IPR (interproximal reduction) is a common procedure used in adjunct with clear aligners. While IPR is a relatively simple and safe procedure; it’s important to understand why IPR is done and how to safely perform it. This will not only assist with patient acceptance and understanding but will also make planned tooth movements more efficient and reliable.
There are three main ways to create space with orthodontic treatment;
IPR, which is essentially reducing the enamel on the proximal surfaces of certain teeth in order to gain space, is regularly used in combination with expansion for a vast majority of cases. Given the space gained, IPR can reduce the amount of expansion, proclination and potential need for extraction required for select cases.
IPR is a good tool to utilise in cases with minimal to moderate crowding and/or cases in which minor discrepancies in OB/OJ need to be addressed.
In the long term, IPR can decrease the likelihood of relapse, allow for more parallel roots / stable contact points and reduce the appearance of black triangles. Barrel shaped or triangular teeth provide more enamel, but the position of the nerve should be considered.
IPR should be reconsidered in patients with very poor hygiene, very rectangular teeth and teeth with little interproximal enamel.
It is widely acknowledged that removal of up to 50% of the proximal enamel is possible without dental and periodontal risks. In the anterior and buccal segments this can create between 2.5mm and 6.4mm of space respectively.
How long does IPR take?
It depends on whether you are doing it by hand or using burs or disks, but you’d want to leave a few minutes per tooth.
Are there risks associated with IPR?
Interproximal reduction of no more than 0.5mm has been shown to have no significant impact on sensitivity or the risk of decay. It is considered a minimally invasive procedure with very little risk to the patient in the short and longer term.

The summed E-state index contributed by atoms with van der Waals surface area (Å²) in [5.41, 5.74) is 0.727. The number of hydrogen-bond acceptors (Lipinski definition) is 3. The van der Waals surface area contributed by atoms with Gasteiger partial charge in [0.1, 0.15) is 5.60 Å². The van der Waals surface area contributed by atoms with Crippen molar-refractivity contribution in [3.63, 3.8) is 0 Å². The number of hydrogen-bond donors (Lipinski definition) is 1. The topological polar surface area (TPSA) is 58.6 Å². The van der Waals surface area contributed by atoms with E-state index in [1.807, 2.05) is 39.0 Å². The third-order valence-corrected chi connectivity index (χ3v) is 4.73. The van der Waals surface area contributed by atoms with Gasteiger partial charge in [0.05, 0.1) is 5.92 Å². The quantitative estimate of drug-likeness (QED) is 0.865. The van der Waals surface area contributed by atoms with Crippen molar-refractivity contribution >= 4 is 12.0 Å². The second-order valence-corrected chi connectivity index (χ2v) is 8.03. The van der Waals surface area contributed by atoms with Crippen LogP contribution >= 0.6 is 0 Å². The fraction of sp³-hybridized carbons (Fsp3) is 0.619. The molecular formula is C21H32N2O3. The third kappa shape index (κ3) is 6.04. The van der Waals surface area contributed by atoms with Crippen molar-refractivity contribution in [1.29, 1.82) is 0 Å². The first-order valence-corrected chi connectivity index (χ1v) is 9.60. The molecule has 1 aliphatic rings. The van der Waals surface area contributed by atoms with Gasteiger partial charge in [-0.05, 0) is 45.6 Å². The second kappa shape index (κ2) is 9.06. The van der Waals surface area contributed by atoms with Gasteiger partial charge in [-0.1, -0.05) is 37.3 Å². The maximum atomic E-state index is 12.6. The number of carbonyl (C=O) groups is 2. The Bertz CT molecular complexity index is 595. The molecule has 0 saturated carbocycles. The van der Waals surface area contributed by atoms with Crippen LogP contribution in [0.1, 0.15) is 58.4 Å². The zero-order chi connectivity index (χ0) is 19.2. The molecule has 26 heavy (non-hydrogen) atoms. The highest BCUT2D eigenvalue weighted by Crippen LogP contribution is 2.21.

Not all cases require significant amounts of space; studies have shown that in cases with minimal crowding one can rely just on arch expansion. However, many adults will experience relapse and crowding (late lower incisor crowding is well-established with advancing age) with more significant space requirements.
Not to mention, a patient’s occlusion could also impact the need (or lack thereof) for IPR.
An important differentiating factor in your treatment vs. DIY clear aligners brands is the fact that IPR is used. DIY aligner brands cannot use IPR as a tool given there is no direct dental supervision.
This can be one tool to educate patients on the need for in-person care. Additionally, over-reliance on arch expansion risks excessive forces being placed on the periodontal tissues and surrounding alveolus, and the development or worsening of recession.
We know IPR can be daunting and it can take time to get comfortable performing it but it should not be disregarded as it can be a helpful tool to obtain a desired outcome!
IPR can be performed in a variety of ways, and it is up to each dentist to choose which technique they use. This may even vary depending on the amount of IPR required.
It is always advisable to polish the proximal surfaces with hand-held strips as a final step. Watch our video below to learn more!